Adrian Holovaty

Adrian Holovaty

Web developer (EveryBlock, Django), musician

Posted

Who are you, and what do you do?

I'm Adrian Holovaty, a Web developer and musician. I founded EveryBlock. I'm a co-creator and co-BDFL of the Django Web framework. I post YouTube guitar videos.

What hardware do you use?

I use a 17-inch MacBook Pro with a 250 GB SSD and 8 GB RAM. It's super fast and easily the best computer I've used. It has gotten a teeny bit slower as the hard drive has filled up, but complaining about that is like complaining about being in a chair in the sky.

I use a Logitech MX Revolution mouse with "infinite scrolling," which means I can give the scroll wheel a spin and it keeps spinning. It's an awesome feature that I use all the time, one of those things that makes me feel unproductive when I use another computer.

I never thought I'd be one to get excited about routers, but I got a Netgear Rangemax WNDR3700 router at home a little while ago and have been quite pleased with it. The connection is fast -- almost exactly twice as fast as my old Belkin router, with the same underlying cable Internet service -- and it has a nice feature where you can set up two networks, one for yourself (with private filesharing, etc.) and one for guests.

I have a ReadyNAS, with half a terabyte of RAID-ed disk space, which is where I keep a bunch of files, including my music collection. I still very much enjoy owning music, as opposed to streaming; I like listening to things in high quality (ripping CDs as lossless files, etc.), and I'd estimate around 60% of my music collection isn't available on the various streaming sites. That sounds really snobbish as I write it, but it's true, I swear!

I have a 160 GB iPod. With it, I use a pair of Bose QuietComfort 15 headphones. They're very comfortable, the noise-cancellation is remarkable and the sound quality is great.

I often record audio -- for my own YouTube videos, my own gigs or other live shows. For that, I use a Sony PCM-D50 stereo digital audio recorder. The sound quality it records is amazing; it sounds like you're right there.

At home, I use Altec Lansing speakers that came with my Dell PC in 1998. They are OK.

And what software?

I spend most of my day in Google Chrome, Terminal, Colloquy (IRC client) and TextMate.

Web apps: Gmail all day long ("apps for your domain"), and unfortunately I have to do the separate-Google-Accounts-in-separate-browsers dance because my various Google apps aren't capable of supporting simultaneous log ins. Google Reader. Basecamp. And lately I've been spending a lot of time using a soon-to-be-released music app that I'm building in my spare time.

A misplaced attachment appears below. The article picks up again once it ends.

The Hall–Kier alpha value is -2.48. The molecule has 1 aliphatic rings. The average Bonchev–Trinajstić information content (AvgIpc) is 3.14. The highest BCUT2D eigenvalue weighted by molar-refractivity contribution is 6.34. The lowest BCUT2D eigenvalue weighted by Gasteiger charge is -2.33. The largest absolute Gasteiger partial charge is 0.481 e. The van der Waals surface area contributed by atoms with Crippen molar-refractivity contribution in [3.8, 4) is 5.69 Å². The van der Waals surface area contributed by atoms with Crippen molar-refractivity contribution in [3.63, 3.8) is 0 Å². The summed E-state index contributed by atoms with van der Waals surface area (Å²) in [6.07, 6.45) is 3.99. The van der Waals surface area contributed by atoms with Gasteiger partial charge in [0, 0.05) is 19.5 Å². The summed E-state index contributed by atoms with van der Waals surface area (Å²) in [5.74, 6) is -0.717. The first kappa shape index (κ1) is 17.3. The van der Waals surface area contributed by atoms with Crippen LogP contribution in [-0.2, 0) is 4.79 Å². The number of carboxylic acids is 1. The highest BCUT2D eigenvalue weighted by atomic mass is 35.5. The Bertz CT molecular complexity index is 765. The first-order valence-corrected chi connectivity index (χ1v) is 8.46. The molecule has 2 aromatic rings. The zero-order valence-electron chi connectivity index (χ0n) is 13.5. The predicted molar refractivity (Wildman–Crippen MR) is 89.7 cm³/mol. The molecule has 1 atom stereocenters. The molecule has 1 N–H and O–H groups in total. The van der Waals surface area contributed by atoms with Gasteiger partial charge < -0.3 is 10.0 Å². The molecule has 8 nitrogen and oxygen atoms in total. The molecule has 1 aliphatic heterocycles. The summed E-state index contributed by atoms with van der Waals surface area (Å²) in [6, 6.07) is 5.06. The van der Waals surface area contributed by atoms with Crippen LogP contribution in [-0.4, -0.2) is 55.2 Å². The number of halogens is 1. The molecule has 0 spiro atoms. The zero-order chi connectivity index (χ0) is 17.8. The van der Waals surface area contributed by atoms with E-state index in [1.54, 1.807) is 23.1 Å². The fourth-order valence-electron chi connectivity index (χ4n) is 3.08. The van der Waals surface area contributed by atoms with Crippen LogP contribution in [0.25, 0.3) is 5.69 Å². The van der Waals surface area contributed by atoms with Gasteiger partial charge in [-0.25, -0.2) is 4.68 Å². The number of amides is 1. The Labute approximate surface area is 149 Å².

I use iTunes to manage my music. I haven't encountered any of the performance issues that people seem to ding it for -- works well for me. I use a bunch of Applescripts to make it better, all from Doug's Applescripts for iTunes.

Other software I use almost daily: Dropbox for commonly accessed files. Git for my work and personal projects. Audacity for quick clean up of audio files. 1password for password management. GitX. VLC.

Some little-known gems I use a lot: youtube-dl for downloading YouTube videos. Fission for lossless sound editing (trimming live concerts into separate songs, etc.). Max for converting between audio-file formats. Caffeine for easy control over when my laptop can and can't go to sleep. Sidestep for encrypting my Internet traffic while on public wifi.

iPhone apps I use daily: Buster (real-time Chicago bus tracking). Words/Chess/Hanging With Friends. Facebook. Voice Memos for recording little musical ideas. Everyday for taking photos of my son. Remote. And I love texting emoji to unsuspecting people!

What would be your dream setup?

I'd love a portable recording setup that would let me plug in microphones and a video camera to my laptop, then sync the multiple audio and video files together automatically. Making multitrack YouTube videos is a big pain point for me.

Also, let's get apt-get for OS X. I haven't had much luck with the existing Mac package managers.

Finally, I'm looking forward to the day when laptops come with affordable multi-terabyte SSDs. I still have to decide which files to keep on my laptop vs. my ReadyNAS, and it would be great to have everything in one place. Either that, or the combination of a Dropbox/cloud service with near-instant Internet download speeds; I'm not sure what will come first.